30 January, 2007
I am usually loathe to post personal information out. I figure few people are really interested in hearing about my kitties (they are cute!) I posted up some of my fiction in the past, but always worried that this treads a bit outside the normal realm of discussing games.
But, I have some good news: I have finally paid off my credit card debt. I figured this would be a good time to give a bit of realistic discussion about what it takes to start and run an indie business funded out of pocket. I’m going to open the coat and flash a bit of personal finances here, so avert your eyes if you’re squeamish!
Most of my debt was accumulated by buying and launching Meridian 59. I didn’t earn much income during this time, so I borrowed heavily from credit cards.
I share personal finances with my long-term girlfriend; we’ve been together for over 12 years at this point. We share financial and credit card accounts. Our story begins when we realized exactly how much debt we could get into: we had about $50,000 worth of debt we could get into at the time, and we were getting more all the time.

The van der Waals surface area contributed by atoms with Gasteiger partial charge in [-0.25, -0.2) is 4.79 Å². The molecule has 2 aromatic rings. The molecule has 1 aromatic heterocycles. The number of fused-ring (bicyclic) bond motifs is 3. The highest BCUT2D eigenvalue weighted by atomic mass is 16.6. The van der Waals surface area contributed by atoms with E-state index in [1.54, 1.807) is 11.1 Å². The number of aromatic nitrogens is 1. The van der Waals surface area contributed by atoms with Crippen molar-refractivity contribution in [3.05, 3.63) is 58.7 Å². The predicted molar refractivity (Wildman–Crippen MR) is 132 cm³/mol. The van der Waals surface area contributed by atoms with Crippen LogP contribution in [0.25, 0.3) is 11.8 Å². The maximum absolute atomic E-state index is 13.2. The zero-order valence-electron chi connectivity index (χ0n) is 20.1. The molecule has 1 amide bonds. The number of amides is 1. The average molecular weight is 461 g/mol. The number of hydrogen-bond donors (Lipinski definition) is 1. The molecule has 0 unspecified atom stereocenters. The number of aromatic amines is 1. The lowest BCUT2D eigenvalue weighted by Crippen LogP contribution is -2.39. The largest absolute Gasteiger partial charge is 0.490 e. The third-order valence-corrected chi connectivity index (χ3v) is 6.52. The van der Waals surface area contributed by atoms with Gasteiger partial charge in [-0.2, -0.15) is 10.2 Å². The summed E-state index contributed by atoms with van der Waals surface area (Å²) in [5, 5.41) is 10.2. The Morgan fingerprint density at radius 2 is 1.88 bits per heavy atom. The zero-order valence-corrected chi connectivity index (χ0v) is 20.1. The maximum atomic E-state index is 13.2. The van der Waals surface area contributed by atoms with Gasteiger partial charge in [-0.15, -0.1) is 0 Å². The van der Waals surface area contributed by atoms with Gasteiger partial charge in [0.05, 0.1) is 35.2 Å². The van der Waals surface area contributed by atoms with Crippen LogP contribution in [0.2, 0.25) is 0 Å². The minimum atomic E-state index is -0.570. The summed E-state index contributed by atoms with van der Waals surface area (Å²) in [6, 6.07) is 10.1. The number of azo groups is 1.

My career up until this point had been fairly low-key. My first job out of college was basic and low-paying and not in the game industry. My next job at was at 3DO, working for a very low wage while living in the very expensive Silicon Valley. I was able to make a bit of additional money using an Employee Stock Purchase Program (ESPP) which gave a decent return on investment. After leaving 3DO, I went to work for a dot-com right before the bubble burst making a pretty good salary. At the end of my time at the dot-com, we had saved up about $15,000 in the bank and had some 3DO stock that was worth about $10,000 at the time.
I started working with someone to start a company and burned through my $15,000. After that didn’t work, I started a different company with the other people: Near Death Studios, Inc. Our goal was to build online games when we had the opportunity to purchase Meridian 59. 3DO agreed to sell it to us because were mostly former developers, and they told us we could not get a refund. ;) At this point one of our co-founders left the company on unfriendly terms, but Rob “Q” Ellis II and I decided to press on.
In the end, each of us had to come up with $25,000 to buy M59 from 3DO. I used my $10,000 worth of stock and borrowed the rest from credit cards. Lots of little expenses came: buying a server (which Rob handled), paying off the initial investment of the founder that left on poor terms (which I paid for). The money used to buy M59 was in exchange for promissory notes from the company. The notes paid 10% annual interest for notes payable after 2 years. We were able to meet this obligation and pay off the notes a few months before they became due.